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We Are Multi-Tribal

Network of connected people, with lines and circles
image credit: iStock / metamorworks

I’ve been reading a lot lately about human tribes: Sebastian Junger’s excellent book Tribe: On Homecoming and Belonging, and The Dawn of Everything, by Graeber and Wengrow, to name a couple. And all of these works make good points about our basic need to be part of a small, supportive community.

But here’s one observation that seems to me to be getting too little consideration, among all this interest in early human tribes:

We modern humans are multi-tribal.

That is, we tend to belong to, not one, but to many tribes.

As examples, here are some of the tribes to which I belong:

  • My immediate family;
  • My extended family;
  • The neighbors on my block;
  • My local neighborhood organization;
  • Fellow alumni of the University of Michigan;
  • Fellow alumni from Big Ten schools in the Midwest;
  • Fellow liberal arts majors;
  • Fellow programmers;
  • Fellow fans of computing devices made by Apple;
  • Fellow owners of big dogs;
  • Citizens of Seattle, the city where I have lived for the past sixteen years;
  • Citizens of the state of Washington;
  • Citizens of the US;
  • Fellow humans.

And, although these don’t apply to me currently, many would add:

  • Their church;
  • Their coworkers.

Now Junger points out that:

The earliest and most basic definition of community – of tribe – would be the group of people that you would both help feed and help defend.

Can this definition be applied to the tribes I’ve listed above?

Well, yes, although the types and degrees of food and defense I would expect from each would vary, based on the circumstances. So I would count all of these as legitimate tribes.

So why does our modern, multi-tribal nature matter?

It strikes me that there are a few important implications here.

First, when we compare our modern human society to early human tribes, there is a temptation to conclude that we have strayed from our basic natures, and that the answer to our societal problems requires us to somehow return to this early mono-tribal state, or at least to certain aspects of it.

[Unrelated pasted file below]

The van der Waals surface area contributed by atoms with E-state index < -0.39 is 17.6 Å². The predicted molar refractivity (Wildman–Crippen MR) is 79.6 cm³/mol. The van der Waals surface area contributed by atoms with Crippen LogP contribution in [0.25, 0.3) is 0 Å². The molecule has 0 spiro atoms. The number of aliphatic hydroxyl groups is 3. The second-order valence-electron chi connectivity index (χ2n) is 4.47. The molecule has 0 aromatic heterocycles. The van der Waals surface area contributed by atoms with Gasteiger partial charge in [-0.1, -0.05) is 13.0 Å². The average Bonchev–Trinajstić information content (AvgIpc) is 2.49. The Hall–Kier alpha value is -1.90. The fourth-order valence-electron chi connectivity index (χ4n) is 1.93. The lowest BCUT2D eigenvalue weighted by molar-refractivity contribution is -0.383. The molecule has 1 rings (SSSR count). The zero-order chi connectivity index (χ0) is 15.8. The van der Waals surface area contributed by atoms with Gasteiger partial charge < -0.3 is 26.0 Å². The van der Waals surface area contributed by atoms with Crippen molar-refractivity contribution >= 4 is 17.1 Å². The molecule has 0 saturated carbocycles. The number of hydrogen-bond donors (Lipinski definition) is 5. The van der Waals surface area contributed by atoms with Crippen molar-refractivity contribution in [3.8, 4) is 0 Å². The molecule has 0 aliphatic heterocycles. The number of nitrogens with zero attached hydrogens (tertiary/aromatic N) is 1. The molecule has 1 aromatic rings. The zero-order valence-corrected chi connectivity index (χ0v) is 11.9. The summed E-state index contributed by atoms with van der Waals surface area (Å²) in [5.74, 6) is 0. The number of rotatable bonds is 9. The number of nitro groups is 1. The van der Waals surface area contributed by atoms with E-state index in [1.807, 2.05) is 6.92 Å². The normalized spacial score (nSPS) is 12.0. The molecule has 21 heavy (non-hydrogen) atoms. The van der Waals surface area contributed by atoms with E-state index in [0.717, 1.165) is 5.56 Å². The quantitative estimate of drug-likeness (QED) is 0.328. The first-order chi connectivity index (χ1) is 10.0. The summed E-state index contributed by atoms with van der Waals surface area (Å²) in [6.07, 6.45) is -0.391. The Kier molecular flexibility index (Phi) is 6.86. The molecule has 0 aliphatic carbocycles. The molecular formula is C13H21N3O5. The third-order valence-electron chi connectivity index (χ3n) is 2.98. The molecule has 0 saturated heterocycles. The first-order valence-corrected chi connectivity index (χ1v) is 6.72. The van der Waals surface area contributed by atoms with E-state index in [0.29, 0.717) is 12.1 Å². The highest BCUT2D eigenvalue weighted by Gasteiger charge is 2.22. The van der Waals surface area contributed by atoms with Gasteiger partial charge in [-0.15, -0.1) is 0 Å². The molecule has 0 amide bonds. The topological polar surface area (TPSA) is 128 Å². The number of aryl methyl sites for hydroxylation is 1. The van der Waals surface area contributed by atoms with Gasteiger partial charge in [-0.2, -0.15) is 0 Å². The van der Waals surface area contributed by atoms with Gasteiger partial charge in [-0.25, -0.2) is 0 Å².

This seems to me to be a mistaken impulse. There are certainly valuable lessons we can learn from studying early human societies, but if we fail to realize that, to be useful, such lessons must be adapted to our modern multi-tribal condition, then these learnings are apt to lead us down the garden path – perhaps even down the garden-of-Eden path, on which we construct wishful fantasies about some ideal early human state.

Mono-tribal societies of the past were certainly simpler, even as varied as they were, and simplicity is always appealing. And yes, modern human society is anything but simple and, in fact, tremendously complex and often confusing and sometimes dysfunctional and almost always, it seems, suboptimal. But, as modern humans, that’s where we’re at. We need to apply ourselves to improving the tribes to which we belong, and the ways they operate and interact. It’s not an easy task, but it’s part and parcel of being a human in the 21st century. And trying to return to some sort of mono-tribal society is not likely to help get us where we need to go.

Which leads me to the second important implication.

One of the good things about a multi-tribal society is that our tribes help us to form crosscutting alliances, to borrow a phrase from Levitsky and Ziblatt. That means that, when I meet a stranger, even though we may not share membership in all of our tribes, we may well share membership in some.

I’m reminded of an encounter with a stranger in our neighborhood a few years ago. I was wearing the Michigan maize and blue, and he was wearing the Ohio State scarlet and gray. But I had a large Golden Retriever and he had another large dog of some kind. So as he and his canine companion approached, he tried to warn me that his dog ate Wolverines for breakfast, or something like that. But then his dog walked up and licked my hand, rather undercutting his threat. So we both ended up laughing together and moving on in our respective days.